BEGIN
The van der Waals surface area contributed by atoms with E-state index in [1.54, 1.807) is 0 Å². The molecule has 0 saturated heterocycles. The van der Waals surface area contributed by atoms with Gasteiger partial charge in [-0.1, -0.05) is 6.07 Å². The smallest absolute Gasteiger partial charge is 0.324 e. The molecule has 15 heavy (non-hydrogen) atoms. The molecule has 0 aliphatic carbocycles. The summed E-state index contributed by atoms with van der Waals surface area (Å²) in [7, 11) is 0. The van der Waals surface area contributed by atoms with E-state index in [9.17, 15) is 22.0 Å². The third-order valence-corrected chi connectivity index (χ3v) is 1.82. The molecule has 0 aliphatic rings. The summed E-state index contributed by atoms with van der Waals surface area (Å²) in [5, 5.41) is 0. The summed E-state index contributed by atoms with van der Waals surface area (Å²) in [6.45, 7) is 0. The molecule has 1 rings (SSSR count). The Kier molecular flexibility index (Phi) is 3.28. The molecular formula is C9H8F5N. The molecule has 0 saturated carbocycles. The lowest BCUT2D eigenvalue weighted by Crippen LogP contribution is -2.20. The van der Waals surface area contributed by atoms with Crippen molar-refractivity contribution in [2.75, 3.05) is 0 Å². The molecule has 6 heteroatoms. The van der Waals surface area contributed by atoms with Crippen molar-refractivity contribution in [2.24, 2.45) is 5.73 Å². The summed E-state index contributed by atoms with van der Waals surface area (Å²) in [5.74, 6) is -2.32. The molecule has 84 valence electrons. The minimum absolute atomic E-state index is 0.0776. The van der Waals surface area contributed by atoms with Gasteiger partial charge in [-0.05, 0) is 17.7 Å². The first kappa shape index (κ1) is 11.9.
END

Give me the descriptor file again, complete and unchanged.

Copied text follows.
The van der Waals surface area contributed by atoms with E-state index in [1.54, 1.807) is 0 Å². The molecule has 0 saturated heterocycles. The van der Waals surface area contributed by atoms with Gasteiger partial charge in [-0.1, -0.05) is 6.07 Å². The smallest absolute Gasteiger partial charge is 0.324 e. The molecule has 15 heavy (non-hydrogen) atoms. The molecule has 0 aliphatic carbocycles. The summed E-state index contributed by atoms with van der Waals surface area (Å²) in [7, 11) is 0. The van der Waals surface area contributed by atoms with E-state index in [9.17, 15) is 22.0 Å². The third-order valence-corrected chi connectivity index (χ3v) is 1.82. The molecule has 0 aliphatic rings. The summed E-state index contributed by atoms with van der Waals surface area (Å²) in [5, 5.41) is 0. The summed E-state index contributed by atoms with van der Waals surface area (Å²) in [6.45, 7) is 0. The molecule has 1 rings (SSSR count). The Kier molecular flexibility index (Phi) is 3.28. The molecular formula is C9H8F5N. The molecule has 0 saturated carbocycles. The lowest BCUT2D eigenvalue weighted by Crippen LogP contribution is -2.20. The van der Waals surface area contributed by atoms with Crippen molar-refractivity contribution in [2.75, 3.05) is 0 Å². The molecule has 6 heteroatoms. The van der Waals surface area contributed by atoms with Crippen molar-refractivity contribution in [2.24, 2.45) is 5.73 Å². The summed E-state index contributed by atoms with van der Waals surface area (Å²) in [5.74, 6) is -2.32. The molecule has 84 valence electrons. The minimum absolute atomic E-state index is 0.0776. The van der Waals surface area contributed by atoms with Gasteiger partial charge in [-0.05, 0) is 17.7 Å². The first kappa shape index (κ1) is 11.9.